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Relations among Childhood Trauma, Executive Control, and Induced Stress

dc.contributor.advisorDr. Judy Garber
dc.contributor.authorHarvey, Elizabeth
dc.descriptionPSY-4999 Honors Thesis, Dr. Judy Garberen_US
dc.description.abstractThe present study examined the relation of childhood trauma to executive control and executive control under stress. Participants (N=104) were students, ages 18-22 (Mage=18.97, SD=1.078), at Vanderbilt University. In the first session, participants completed a questionnaire about their experience of childhood trauma and a measure of executive control (the emotional n-back task). In the second session conducted a week later, participants were randomized to either a high or low stress induction. They again completed the executive control task. We hypothesized that: (a) greater levels of early trauma would be associated with worse executive control; and (b) the relation between stress and executive control would be stronger for individuals with high levels of childhood trauma. Results of the study were not consistent with the hypotheses, although post hoc exploratory analyses were in the expected direction. Limitations of the study included the small sample size and possible limited variability on the measures of trauma and executive control. Suggestions for future research are discussed.en_US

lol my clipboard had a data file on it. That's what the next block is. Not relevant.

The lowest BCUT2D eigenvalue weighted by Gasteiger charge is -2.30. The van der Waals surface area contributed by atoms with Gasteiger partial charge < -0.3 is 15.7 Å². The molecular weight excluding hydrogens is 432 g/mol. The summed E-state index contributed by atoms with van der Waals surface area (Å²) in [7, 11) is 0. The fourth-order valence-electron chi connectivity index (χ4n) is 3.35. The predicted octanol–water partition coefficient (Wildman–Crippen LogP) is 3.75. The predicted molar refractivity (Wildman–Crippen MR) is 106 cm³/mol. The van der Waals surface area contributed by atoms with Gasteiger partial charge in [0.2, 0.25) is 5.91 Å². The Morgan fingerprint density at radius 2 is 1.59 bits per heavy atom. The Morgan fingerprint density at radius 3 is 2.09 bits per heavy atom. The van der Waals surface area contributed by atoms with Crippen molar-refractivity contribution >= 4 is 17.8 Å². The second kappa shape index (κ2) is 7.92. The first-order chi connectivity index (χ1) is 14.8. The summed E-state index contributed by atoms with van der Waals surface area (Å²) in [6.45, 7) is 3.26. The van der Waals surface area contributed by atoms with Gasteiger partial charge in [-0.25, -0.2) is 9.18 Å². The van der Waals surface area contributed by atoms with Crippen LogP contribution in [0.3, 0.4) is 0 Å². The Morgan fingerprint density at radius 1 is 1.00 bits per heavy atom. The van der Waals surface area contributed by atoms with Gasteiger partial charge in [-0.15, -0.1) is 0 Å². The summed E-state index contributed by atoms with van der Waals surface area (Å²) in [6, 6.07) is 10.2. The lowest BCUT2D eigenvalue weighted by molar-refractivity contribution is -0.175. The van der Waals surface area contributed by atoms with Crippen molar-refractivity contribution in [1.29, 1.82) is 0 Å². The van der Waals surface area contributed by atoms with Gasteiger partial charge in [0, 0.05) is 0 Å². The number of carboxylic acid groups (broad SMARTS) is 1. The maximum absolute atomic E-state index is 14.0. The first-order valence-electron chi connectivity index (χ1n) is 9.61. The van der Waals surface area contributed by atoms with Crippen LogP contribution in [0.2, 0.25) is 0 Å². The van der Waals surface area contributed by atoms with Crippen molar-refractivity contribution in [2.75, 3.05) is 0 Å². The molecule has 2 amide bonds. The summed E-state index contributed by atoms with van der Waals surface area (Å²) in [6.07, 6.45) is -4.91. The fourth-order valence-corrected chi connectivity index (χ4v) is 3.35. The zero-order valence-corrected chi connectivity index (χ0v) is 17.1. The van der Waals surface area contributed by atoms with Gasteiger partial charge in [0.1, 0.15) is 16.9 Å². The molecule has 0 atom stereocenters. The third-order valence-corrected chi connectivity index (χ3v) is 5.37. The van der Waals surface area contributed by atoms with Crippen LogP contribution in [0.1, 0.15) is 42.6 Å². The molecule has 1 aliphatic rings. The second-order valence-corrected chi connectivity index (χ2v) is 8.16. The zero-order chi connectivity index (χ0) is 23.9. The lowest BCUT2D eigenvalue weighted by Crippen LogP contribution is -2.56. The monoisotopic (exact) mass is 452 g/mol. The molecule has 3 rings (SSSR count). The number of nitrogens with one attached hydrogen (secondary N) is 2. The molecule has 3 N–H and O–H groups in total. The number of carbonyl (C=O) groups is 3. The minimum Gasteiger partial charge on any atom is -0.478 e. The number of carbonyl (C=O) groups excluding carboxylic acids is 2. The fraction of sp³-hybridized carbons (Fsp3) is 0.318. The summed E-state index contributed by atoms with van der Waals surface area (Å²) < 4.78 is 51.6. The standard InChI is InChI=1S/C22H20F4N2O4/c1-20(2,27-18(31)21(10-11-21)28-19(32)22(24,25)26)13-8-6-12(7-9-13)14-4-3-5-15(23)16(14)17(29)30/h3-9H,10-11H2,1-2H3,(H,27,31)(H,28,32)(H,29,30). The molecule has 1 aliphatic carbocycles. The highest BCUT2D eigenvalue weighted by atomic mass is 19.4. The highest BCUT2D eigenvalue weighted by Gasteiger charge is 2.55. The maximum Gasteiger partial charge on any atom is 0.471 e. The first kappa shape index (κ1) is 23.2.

dc.description.sponsorshipThesis completed in partial fulfillment of the requirements of the Honors Program in Psychological Sciencesen_US
dc.publisherVanderbilt Universityen_US
dc.subjectChildhood traumaen_US
dc.subjectExecutive controlen_US
dc.subject.lcshStress (Psychology)
dc.subject.lcshAdjustment (Psychology)
dc.titleRelations among Childhood Trauma, Executive Control, and Induced Stressen_US

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